There have been serious changes in the state of Oregon, especially changes that are now going into effect with changes in sex offender registration and some changes in dependency law. What’s really changed, and we’ve led the way on this, is more comprehensive representation—including on issues around education and immigration. We have helped parents and foster parents. I do think the outcomes are getting better. I have seen big changes. For a period of time in the 90’s it was so much methamphetamines, but that changed because the laws changed. Poverty is one thing that hasn’t changed. What I think there are more of is homeless youth, not just our clients but in general.

There have been some real positives, our appellate attorneys and legislative people have done a great job. I feel like we’ve made some real inroads on all of those things over the years. It’s kind of like chasing a feather, can’t quite catch, there’s always something else. It’s always going to be elusive when you have child abuse and neglect and crime. But I have this strong feeling that outcomes are better, and our practice is better. We’ve always been up on the law but now were shaping the law with our work in issues like expunction and sex offender registration. I’m also really proud of our immigration law practice. They help inform our own practice for clients who are facing issues with immigration.

This kind of thing keeps me going, I might not be personally involved but the strides that YRJ makes make me a better lawyer and a better advocate. I’ve tried to move with the times and help with new challenges, improve my practice on a micro level as we improve on a macro level.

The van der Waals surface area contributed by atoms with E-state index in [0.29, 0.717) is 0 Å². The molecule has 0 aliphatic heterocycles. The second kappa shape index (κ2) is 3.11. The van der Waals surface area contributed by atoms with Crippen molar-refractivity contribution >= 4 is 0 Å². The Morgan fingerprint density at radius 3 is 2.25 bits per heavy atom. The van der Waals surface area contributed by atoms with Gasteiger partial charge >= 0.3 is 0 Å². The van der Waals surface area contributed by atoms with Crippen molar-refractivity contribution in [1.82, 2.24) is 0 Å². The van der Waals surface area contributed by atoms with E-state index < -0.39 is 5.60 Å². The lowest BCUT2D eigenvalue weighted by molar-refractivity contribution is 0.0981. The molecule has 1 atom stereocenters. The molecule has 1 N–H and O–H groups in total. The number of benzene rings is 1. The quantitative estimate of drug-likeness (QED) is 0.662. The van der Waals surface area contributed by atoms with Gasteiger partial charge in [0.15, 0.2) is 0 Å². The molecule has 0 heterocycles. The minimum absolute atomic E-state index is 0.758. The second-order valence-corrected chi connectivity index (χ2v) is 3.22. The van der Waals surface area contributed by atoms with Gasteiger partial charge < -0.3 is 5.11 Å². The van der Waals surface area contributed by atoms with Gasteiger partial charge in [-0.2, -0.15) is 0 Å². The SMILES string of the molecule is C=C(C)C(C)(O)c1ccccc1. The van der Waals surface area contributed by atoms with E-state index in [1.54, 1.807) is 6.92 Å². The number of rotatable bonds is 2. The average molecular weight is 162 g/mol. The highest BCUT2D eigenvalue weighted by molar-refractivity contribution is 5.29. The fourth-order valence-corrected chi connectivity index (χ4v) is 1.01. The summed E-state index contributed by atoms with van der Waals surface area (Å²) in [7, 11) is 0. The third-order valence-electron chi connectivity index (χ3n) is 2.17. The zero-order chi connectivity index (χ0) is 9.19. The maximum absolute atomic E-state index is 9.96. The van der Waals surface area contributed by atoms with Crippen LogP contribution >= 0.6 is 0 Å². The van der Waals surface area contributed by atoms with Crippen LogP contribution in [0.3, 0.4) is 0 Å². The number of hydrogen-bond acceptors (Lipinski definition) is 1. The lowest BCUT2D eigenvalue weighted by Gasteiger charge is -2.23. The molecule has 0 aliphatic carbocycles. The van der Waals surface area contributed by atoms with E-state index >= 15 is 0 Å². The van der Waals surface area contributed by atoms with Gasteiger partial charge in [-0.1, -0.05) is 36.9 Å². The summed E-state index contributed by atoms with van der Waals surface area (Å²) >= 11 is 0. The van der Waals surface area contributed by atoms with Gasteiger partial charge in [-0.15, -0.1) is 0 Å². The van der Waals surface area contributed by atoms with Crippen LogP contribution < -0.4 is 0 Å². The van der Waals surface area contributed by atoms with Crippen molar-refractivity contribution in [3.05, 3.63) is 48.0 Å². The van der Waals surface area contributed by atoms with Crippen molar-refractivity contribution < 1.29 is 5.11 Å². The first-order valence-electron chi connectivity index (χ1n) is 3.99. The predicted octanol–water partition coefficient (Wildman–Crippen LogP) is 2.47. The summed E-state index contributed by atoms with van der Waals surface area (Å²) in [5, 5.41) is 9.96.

What would you tell a new lawyer, just starting out? Or someone who is considering public defense as a career?

I would suggest that they observe and talk to someone in the practice. Go to court, observe hearings, and use your connections. There really is no other way to learn but on the job. You have to be able to be able to jump from thing to thing to thing—to juggle. You’ll have so many things going on and then you’ll have a “fire” come up that you’ve got to deal with. You can’t come into this work lightly, and really have to be prepared for things that will shock you. You also have to have something to ground you, or it can consume your life. Learn as much as you can before you do it.


What made you choose YRJ? What has kept you here for 25 years?

Admiration and sheer luck! Being in the right place at the right time. This work is something that still calls to me. There are so many things that are heartbreaking but there are so many things that are great. I would never want to work anywhere else.